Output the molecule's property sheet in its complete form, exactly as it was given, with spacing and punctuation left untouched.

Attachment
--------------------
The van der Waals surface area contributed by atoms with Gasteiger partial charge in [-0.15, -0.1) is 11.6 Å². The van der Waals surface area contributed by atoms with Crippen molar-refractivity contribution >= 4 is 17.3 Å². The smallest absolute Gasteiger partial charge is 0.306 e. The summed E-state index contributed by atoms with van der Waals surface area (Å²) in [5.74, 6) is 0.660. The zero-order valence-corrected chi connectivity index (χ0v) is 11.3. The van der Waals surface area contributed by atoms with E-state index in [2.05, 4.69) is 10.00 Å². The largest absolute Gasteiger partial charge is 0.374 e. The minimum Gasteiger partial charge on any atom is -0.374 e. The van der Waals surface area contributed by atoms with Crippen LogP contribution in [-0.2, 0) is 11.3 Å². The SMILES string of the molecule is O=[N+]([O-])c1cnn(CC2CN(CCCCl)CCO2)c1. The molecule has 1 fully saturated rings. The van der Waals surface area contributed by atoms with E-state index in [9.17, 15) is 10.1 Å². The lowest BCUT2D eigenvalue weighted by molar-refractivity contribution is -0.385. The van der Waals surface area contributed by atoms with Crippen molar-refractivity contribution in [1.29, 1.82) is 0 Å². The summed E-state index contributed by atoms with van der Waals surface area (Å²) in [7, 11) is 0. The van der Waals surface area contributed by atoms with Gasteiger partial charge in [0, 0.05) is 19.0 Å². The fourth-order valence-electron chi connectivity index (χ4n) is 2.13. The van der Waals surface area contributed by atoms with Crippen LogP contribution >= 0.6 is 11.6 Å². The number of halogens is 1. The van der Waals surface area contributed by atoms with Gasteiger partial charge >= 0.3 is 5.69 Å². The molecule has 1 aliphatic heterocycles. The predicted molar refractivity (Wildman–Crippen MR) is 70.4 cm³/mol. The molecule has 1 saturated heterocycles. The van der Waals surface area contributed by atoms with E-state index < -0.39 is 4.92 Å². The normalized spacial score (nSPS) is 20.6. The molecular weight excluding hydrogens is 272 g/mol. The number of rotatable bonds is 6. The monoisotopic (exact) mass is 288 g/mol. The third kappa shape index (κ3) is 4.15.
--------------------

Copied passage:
The van der Waals surface area contributed by atoms with Gasteiger partial charge in [-0.15, -0.1) is 11.6 Å². The van der Waals surface area contributed by atoms with Crippen molar-refractivity contribution >= 4 is 17.3 Å². The smallest absolute Gasteiger partial charge is 0.306 e. The summed E-state index contributed by atoms with van der Waals surface area (Å²) in [5.74, 6) is 0.660. The zero-order valence-corrected chi connectivity index (χ0v) is 11.3. The van der Waals surface area contributed by atoms with E-state index in [2.05, 4.69) is 10.00 Å². The largest absolute Gasteiger partial charge is 0.374 e. The minimum Gasteiger partial charge on any atom is -0.374 e. The van der Waals surface area contributed by atoms with Crippen LogP contribution in [-0.2, 0) is 11.3 Å². The SMILES string of the molecule is O=[N+]([O-])c1cnn(CC2CN(CCCCl)CCO2)c1. The molecule has 1 fully saturated rings. The van der Waals surface area contributed by atoms with E-state index in [9.17, 15) is 10.1 Å². The lowest BCUT2D eigenvalue weighted by molar-refractivity contribution is -0.385. The van der Waals surface area contributed by atoms with Crippen molar-refractivity contribution in [1.29, 1.82) is 0 Å². The summed E-state index contributed by atoms with van der Waals surface area (Å²) in [7, 11) is 0. The van der Waals surface area contributed by atoms with Gasteiger partial charge in [0, 0.05) is 19.0 Å². The fourth-order valence-electron chi connectivity index (χ4n) is 2.13. The van der Waals surface area contributed by atoms with Crippen LogP contribution >= 0.6 is 11.6 Å². The number of halogens is 1. The van der Waals surface area contributed by atoms with Gasteiger partial charge >= 0.3 is 5.69 Å². The molecule has 1 aliphatic heterocycles. The predicted molar refractivity (Wildman–Crippen MR) is 70.4 cm³/mol. The molecule has 1 saturated heterocycles. The van der Waals surface area contributed by atoms with E-state index < -0.39 is 4.92 Å². The normalized spacial score (nSPS) is 20.6. The molecular weight excluding hydrogens is 272 g/mol. The number of rotatable bonds is 6. The monoisotopic (exact) mass is 288 g/mol. The third kappa shape index (κ3) is 4.15.